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infringe

[in-frinj]
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verb (used with object), in·fringed, in·fring·ing.
  1. to commit a breach or infraction of; violate or transgress: to infringe a copyright; to infringe a rule.
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verb (used without object), in·fringed, in·fring·ing.
  1. to encroach or trespass (usually followed by on or upon): Don't infringe on his privacy.
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Origin of infringe

1525–35; < Latin infringere to break, weaken, equivalent to in- in-2 + -fringere, combining form of frangere to break
Related formsin·fring·er, nounun·in·fringed, adjective
Can be confusedinfringe impinge

Synonyms

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1. break, disobey. 2. poach. See trespass.
Dictionary.com Unabridged Based on the Random House Unabridged Dictionary, © Random House, Inc. 2018

Related Words

contravene, intrude, disobey, impose, trespass, encroach, offend, breach, meddle, crash, borrow, pirate, break, lift, presume, obtrude, entrench, steal, invade, infract

Examples from the Web for infringing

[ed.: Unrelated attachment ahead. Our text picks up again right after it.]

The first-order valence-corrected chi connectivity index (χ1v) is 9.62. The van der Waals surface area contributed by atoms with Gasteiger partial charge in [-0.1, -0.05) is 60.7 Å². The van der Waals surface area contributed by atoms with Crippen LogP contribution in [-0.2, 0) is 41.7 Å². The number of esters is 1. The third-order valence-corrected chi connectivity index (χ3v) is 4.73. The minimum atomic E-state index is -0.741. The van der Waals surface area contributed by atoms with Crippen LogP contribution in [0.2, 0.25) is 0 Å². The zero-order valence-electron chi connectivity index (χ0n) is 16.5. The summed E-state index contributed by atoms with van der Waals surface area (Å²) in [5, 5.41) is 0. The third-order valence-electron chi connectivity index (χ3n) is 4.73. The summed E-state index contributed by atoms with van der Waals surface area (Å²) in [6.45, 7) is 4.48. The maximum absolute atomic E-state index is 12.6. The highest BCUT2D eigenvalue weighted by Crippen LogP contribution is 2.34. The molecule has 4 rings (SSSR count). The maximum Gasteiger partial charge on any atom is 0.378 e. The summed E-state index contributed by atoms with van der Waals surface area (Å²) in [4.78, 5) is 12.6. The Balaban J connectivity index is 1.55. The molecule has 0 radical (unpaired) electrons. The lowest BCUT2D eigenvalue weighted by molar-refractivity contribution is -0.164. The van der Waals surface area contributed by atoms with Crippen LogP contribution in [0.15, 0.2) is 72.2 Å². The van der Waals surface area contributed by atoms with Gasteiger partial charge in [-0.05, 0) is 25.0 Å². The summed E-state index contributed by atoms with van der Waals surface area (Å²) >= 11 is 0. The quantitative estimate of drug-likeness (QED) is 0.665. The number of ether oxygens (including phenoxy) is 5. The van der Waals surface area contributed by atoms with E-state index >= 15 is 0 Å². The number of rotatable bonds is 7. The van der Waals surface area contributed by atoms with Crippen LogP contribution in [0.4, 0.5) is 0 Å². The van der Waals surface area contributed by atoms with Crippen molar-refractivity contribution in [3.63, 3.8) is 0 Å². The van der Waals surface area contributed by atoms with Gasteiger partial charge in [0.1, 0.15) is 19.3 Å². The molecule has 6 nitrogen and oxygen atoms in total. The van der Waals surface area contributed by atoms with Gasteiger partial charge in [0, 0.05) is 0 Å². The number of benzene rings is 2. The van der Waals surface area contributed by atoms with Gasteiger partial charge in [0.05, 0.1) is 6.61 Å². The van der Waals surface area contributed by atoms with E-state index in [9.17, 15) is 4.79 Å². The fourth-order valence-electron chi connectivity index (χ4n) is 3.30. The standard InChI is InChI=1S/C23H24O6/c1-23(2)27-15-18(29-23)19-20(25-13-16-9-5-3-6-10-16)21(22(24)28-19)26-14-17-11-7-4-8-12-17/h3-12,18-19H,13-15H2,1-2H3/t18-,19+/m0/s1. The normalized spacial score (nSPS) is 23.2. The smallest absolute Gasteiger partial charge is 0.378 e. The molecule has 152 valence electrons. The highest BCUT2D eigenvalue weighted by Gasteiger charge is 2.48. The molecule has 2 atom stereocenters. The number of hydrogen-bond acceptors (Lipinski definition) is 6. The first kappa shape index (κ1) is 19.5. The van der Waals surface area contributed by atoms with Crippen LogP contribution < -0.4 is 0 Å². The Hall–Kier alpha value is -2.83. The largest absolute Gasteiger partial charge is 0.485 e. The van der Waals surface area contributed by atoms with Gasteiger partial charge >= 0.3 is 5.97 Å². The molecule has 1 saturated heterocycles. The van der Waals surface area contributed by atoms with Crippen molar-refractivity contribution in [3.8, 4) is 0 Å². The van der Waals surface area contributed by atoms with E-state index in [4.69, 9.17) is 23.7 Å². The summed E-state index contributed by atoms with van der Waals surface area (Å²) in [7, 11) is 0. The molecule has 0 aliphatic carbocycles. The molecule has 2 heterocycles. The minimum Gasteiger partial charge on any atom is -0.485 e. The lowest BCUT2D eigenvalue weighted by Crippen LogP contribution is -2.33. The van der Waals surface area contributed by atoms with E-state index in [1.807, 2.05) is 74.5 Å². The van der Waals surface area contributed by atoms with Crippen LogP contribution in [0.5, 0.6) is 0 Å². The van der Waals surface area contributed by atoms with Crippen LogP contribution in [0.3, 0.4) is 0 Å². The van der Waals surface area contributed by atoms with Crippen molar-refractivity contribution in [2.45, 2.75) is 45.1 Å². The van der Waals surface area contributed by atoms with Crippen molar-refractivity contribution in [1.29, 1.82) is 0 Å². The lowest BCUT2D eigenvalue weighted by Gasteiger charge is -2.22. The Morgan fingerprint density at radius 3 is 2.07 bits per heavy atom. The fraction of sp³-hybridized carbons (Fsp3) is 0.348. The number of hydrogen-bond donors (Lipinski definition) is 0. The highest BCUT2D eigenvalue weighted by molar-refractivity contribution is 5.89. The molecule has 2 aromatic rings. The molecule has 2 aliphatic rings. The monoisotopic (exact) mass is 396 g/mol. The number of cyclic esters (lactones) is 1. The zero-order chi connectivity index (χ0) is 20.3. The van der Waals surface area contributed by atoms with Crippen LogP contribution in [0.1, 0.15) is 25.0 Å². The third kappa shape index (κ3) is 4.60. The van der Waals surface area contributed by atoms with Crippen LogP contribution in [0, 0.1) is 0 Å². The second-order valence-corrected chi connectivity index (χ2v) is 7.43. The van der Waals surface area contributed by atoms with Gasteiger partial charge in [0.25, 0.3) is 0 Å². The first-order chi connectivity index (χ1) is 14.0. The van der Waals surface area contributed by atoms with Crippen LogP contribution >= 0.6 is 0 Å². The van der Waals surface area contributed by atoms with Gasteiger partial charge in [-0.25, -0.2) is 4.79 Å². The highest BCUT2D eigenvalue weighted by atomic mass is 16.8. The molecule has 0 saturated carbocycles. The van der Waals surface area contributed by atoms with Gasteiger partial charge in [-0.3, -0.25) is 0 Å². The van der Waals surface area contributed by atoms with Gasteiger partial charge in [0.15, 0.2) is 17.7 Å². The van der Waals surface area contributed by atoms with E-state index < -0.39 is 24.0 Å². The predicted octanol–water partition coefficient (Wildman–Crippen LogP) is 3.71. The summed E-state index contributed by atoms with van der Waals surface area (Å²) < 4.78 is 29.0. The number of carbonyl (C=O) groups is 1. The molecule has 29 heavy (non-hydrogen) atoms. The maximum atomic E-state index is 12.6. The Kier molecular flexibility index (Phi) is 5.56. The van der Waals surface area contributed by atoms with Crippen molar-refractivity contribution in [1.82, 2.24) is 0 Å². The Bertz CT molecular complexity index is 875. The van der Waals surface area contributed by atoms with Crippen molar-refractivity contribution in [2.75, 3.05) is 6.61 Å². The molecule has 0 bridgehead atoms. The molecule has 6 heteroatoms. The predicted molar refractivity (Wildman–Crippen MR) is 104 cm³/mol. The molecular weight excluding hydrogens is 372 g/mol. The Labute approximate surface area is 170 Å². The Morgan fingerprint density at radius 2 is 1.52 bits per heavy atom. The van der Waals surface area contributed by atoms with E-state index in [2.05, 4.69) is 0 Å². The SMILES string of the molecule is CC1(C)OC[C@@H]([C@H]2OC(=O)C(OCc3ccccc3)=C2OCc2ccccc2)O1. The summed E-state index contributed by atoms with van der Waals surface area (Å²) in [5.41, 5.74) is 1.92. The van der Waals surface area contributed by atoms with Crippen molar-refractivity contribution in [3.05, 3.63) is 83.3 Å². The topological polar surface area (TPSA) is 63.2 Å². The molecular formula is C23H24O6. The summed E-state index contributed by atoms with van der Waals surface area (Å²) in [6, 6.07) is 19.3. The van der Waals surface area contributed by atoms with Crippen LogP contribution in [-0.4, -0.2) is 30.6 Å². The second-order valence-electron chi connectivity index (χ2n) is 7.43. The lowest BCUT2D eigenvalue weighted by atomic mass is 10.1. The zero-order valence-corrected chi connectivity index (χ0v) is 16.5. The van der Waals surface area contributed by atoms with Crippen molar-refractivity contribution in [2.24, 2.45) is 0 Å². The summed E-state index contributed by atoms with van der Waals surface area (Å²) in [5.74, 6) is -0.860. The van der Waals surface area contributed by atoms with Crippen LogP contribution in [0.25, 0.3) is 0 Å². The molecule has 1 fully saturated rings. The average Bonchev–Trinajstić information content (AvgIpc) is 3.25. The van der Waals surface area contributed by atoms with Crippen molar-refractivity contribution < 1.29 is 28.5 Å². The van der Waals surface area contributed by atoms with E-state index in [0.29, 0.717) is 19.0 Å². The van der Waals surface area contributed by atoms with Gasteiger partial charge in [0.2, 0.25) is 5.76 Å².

Contemporary Examples

Historical Examples

  • He was now infringing upon the great principle of personal freedom.

  • The penalty for infringing the following rules is instant "removal."

    Frenzied Finance

    Thomas W. Lawson

  • I am not aware of any law of the State of California that we are infringing.

    Clarence

    Bret Harte

  • For the penalty for infringing any rule in the whole list was death.

    Following the Equator, Complete

    Mark Twain (Samuel Clemens)

  • He had no reasonable excuse for infringing the etiquette of the occasion.


British Dictionary definitions for infringing

infringe

verb
  1. (tr) to violate or break (a law, an agreement, etc)
  2. (intr; foll by on or upon) to encroach or trespass
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Derived Formsinfringement, nouninfringer, noun

Word Origin

C16: from Latin infringere to break off, from frangere to break
Collins English Dictionary - Complete & Unabridged 2012 Digital Edition © William Collins Sons & Co. Ltd. 1979, 1986 © HarperCollins Publishers 1998, 2000, 2003, 2005, 2006, 2007, 2009, 2012

Word Origin and History for infringing

infringe

v.

mid-15c., enfrangen, "to violate," from Latin infringere "to damage, break off, break, bruise," from in- "in" (see in- (2)) + frangere "to break" (see fraction). Meaning of "encroach" first recorded c.1760. Related: Infringed; infringing.

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Online Etymology Dictionary, © 2010 Douglas Harper